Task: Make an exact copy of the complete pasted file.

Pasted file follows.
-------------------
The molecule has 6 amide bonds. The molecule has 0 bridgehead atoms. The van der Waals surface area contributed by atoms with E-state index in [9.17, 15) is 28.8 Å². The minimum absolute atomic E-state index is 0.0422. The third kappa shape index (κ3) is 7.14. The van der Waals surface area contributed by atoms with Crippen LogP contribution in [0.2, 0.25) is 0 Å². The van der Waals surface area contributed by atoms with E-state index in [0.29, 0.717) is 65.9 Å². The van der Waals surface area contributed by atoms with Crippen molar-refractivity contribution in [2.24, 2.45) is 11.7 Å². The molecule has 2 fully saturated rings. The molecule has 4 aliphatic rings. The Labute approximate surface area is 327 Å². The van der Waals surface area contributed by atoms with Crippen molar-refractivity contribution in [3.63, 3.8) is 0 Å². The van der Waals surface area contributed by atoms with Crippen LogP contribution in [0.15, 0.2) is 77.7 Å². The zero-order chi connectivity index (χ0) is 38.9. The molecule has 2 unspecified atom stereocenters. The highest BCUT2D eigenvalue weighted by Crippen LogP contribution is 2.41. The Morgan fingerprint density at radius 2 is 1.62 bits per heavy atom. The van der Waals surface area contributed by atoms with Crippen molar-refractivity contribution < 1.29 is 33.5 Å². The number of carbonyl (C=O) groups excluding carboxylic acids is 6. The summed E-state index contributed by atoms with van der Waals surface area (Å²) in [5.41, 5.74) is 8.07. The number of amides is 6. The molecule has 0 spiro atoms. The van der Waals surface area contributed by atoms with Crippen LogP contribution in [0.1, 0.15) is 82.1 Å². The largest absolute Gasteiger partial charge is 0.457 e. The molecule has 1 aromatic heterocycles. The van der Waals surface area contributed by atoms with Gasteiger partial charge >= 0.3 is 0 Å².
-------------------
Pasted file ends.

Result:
The molecule has 6 amide bonds. The molecule has 0 bridgehead atoms. The van der Waals surface area contributed by atoms with E-state index in [9.17, 15) is 28.8 Å². The minimum absolute atomic E-state index is 0.0422. The third kappa shape index (κ3) is 7.14. The van der Waals surface area contributed by atoms with Crippen LogP contribution in [0.2, 0.25) is 0 Å². The van der Waals surface area contributed by atoms with E-state index in [0.29, 0.717) is 65.9 Å². The van der Waals surface area contributed by atoms with Crippen molar-refractivity contribution in [2.24, 2.45) is 11.7 Å². The molecule has 2 fully saturated rings. The molecule has 4 aliphatic rings. The Labute approximate surface area is 327 Å². The van der Waals surface area contributed by atoms with Crippen molar-refractivity contribution in [3.63, 3.8) is 0 Å². The van der Waals surface area contributed by atoms with Crippen LogP contribution in [0.15, 0.2) is 77.7 Å². The zero-order chi connectivity index (χ0) is 38.9. The molecule has 2 unspecified atom stereocenters. The highest BCUT2D eigenvalue weighted by Crippen LogP contribution is 2.41. The Morgan fingerprint density at radius 2 is 1.62 bits per heavy atom. The van der Waals surface area contributed by atoms with Crippen molar-refractivity contribution < 1.29 is 33.5 Å². The number of carbonyl (C=O) groups excluding carboxylic acids is 6. The summed E-state index contributed by atoms with van der Waals surface area (Å²) in [5.41, 5.74) is 8.07. The number of amides is 6. The molecule has 0 spiro atoms. The van der Waals surface area contributed by atoms with Crippen LogP contribution in [0.1, 0.15) is 82.1 Å². The largest absolute Gasteiger partial charge is 0.457 e. The molecule has 1 aromatic heterocycles. The van der Waals surface area contributed by atoms with Gasteiger partial charge >= 0.3 is 0 Å².